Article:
The Biblical Importance of Self Esteem

What do you think of when you think of yourself? How would you rate your self-esteem? How would you define your self-image or self-worth? What does the Bible say about self-esteem? The truth is… it says absolutely nothing about the importance of having a positive self-image or high self-esteem. Shocking? I know.

Now someone will say, “Are you sure, Joseph? That just doesn’t sound right to me. I think God wants us to think positively about ourselves and have a healthy self-esteem.” Correction: God wants you to think truthfully about yourself and have an accurate self-image. This is why He gave us the law. The law was meant to be a mirror to us and when we look in that mirror the reflection isn’t all that pretty. Looking into that mirror we see that “there is none that does good, no not one that is righteous.” Not really a good mirror for building a positive self-esteem. For that we would need a mirror that lies to us.

But we don’t get a mirror that lies. We get one that is honest. One that points out all our flaws and imperfections. One that points us to our need for a Savior if there is to be any hope for us. And when we look to the Savior we don’t get one that encourages us to have a positive self-image and a healthy self-esteem. The Savior we get tells us to look to Him and deny ourselves. From start to finish the Bible doesn’t really leave us with a good platform for building self-esteem.

Now the temptation here is to assume that if God doesn’t want us to think positive about ourselves then the opposite must be true. He must want us to think negative about ourselves. I believe this is why so many sincere believers get caught up in all the hype of having a high self-esteem. But why do we have to limit our thinking to be so linear? Just because God’s assessment of us is honest and He wants our assessment of ourselves to also be honest does that make it a negative when it doesn’t pan out to be what we want it to be? Because it aims at truth instead of aiming at making us feel good about ourselves it is negative?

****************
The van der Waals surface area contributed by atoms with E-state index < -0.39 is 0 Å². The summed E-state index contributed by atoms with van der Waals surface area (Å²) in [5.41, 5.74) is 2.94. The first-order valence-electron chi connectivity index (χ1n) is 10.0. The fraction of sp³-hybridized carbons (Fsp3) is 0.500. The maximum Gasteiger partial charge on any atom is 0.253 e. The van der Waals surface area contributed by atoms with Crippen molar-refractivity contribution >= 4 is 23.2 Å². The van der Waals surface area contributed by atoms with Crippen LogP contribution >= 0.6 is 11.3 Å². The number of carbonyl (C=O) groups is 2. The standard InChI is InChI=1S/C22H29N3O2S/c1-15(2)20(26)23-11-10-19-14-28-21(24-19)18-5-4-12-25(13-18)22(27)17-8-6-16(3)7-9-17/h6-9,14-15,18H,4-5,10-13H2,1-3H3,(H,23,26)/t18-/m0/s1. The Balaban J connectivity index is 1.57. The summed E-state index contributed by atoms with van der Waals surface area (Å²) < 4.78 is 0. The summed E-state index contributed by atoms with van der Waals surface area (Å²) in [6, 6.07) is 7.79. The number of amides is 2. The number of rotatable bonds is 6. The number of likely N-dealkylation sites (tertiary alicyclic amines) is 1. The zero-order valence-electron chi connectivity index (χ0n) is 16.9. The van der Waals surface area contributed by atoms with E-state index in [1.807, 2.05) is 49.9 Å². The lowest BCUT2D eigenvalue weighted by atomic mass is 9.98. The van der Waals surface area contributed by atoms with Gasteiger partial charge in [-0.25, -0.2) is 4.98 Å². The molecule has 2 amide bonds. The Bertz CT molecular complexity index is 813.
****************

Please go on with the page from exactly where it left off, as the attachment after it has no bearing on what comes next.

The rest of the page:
This kind of thinking is simply a testimony to how easily we can unknowingly construct false gods who are not anything at all like God. Any concept of God that is an inaccurate concept of God is nothing more than a false god. This is why I’m such a strong advocate on the importance of sound doctrine. Unsound doctrine produces idols and false gods which we have shaped to our own likings.

I’ll never forget when I confessed to one of my mentors that I didn’t believe in the Trinity but still believed I was saved because I believed that Jesus died for my sins. His response: The only problem with that is that the Jesus you believe in isn’t the Jesus of the Bible; and the Jesus of the Bible is the one that died for your sins, not the Jesus you believe in. And he was right. My false doctrine had caused me to create a false god. I believed in a Jesus that was not Jesus at all. One constructed to my likings because he was easier to understand than a Trinitarian Jesus.

For most people it seems reasonable to think that a good and loving God wants us to think positively about ourselves and have high self-esteems. The problem with both of these concepts is that they’re SELF-centered. The human obsession with self is what has gotten us into this mess of a sin infested world in need of a Savior.

My purpose here is not to say that God doesn’t want you to think positively about youeself. It’s to say that He wants you to think honestly about yourself. God’s assessment of us is honest because He is good and loves us and wants to point us to the hope we have in Christ. There is nothing negative about that.

And this is not an indictment against you, dear reader. This my own confession. Just because we have confessed our need for a Savior does not mean we have come to the end of ourselves. I have recently learned this the hard way through some recent trials. I was so preoccupied with my own self-esteem, self-image, self-worth and self-confidence that I was not free to rely on and be guided by the greater esteem, image, worth and confidence which I have in Christ. I’ll leave you now with these two questions as food for thought for your own lives:

1) In what ways might you be so concerned with yourself that you have created your own image of God to accomdate your self centered concerns?

2) Can you honestly say that you have been freed from self to enjoy the greater riches which are in Christ?

Joseph Sterling

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